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Hiking across Africa’s largest canyon

Written by: Kabo Letlhogela

Our 85-kilometre hike across the Fish River Canyon, Africa’s largest canyon, began with a torturous two-kilometre descent from the main viewpoint near Hobas. Most people consider this to be the most strenuous section of the trail, and three hours later our group had only reached the lowest point and still had a while to go before reaching the sandy riverbed.

Kabo Letlhogela standing at starting point

Due to the tiring descent, we only covered a further 1.8km before setting up camp near First Rest Pools, where we bathed and swam in the water of the Fish River and used it to cook our evening meal.

fish-river-canyon-hike fish-river-canyon-river

The following day, we proceeded across thick desert sand, passing gigantic boulders, magical mountain ridges and bushes. Just before lunch, we stopped at the Wild Fig bend where you can find a Vespa scooter from a 1968 expedition that didn’t quite go according to plan. Nearby, an old carcass of a zebra greeted us. We then camped at Palm Springs and enjoyed a hot bath in the thermal sulphur pools. Across the pools, Namibia’s famous wild horses emerged.

hike-fish-river-canyon hiking-fish-river-canyon

On day three, we covered our greatest distance of 31 kilometres. Towering above us were prominent attractions such as Monument Mountain and Table Mountain, which resembles the Table Mountain in Cape Town. At Baboon Mountain Pools, the boys went for a swim to cool down, while the ladies proceeded for an extra kilometre to set-up camp at Bushy Corner.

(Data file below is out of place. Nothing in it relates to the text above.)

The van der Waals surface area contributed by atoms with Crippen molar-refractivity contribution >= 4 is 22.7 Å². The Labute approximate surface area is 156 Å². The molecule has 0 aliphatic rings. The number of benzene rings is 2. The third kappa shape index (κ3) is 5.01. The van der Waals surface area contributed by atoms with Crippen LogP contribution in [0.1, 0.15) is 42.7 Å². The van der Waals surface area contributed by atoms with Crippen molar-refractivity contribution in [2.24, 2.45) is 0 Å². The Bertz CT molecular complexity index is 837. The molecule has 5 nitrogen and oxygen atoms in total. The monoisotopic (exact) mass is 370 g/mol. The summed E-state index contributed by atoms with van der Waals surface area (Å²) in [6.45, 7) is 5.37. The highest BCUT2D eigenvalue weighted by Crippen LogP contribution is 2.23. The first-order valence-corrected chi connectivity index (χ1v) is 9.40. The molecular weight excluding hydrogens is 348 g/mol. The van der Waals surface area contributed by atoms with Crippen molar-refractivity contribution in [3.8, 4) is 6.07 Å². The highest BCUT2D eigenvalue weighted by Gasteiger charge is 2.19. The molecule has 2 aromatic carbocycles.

fish-river-canyon-black-and-white

On the fourth day, the Fish River split into three directions and our group disbanded, some of us getting lost before regrouping. Back on the trail we saw a pair of old rusty hiking boots left by a fellow hiker and, a few metres away, a colony of nearly 40 baboons marched in the opposite direction.

fish-river-canyon-hikers

The hike was starting to take its toll as many members of our group were suffering from various injuries. As we passed the German soldier’s grave and the Four Finger Rock, the unrelenting heat forced us to take a longer break than usual before continuing to our last campsite for the hike – Fool’s Gold Corner.

The prospect of clean water and a cold beer were the motivating forces for us to hike the remaining kilometres on our final day. We passed through the Fish Eagle Pools and a rock inscribed with the words ‘COLD BEER’ and pointing to the resort was our final sign of hope that the end was in sight. After five days of hiking in the heat, we arrived at the resort and had accomplished our goal of conquering Africa’s largest canyon during heritage month!

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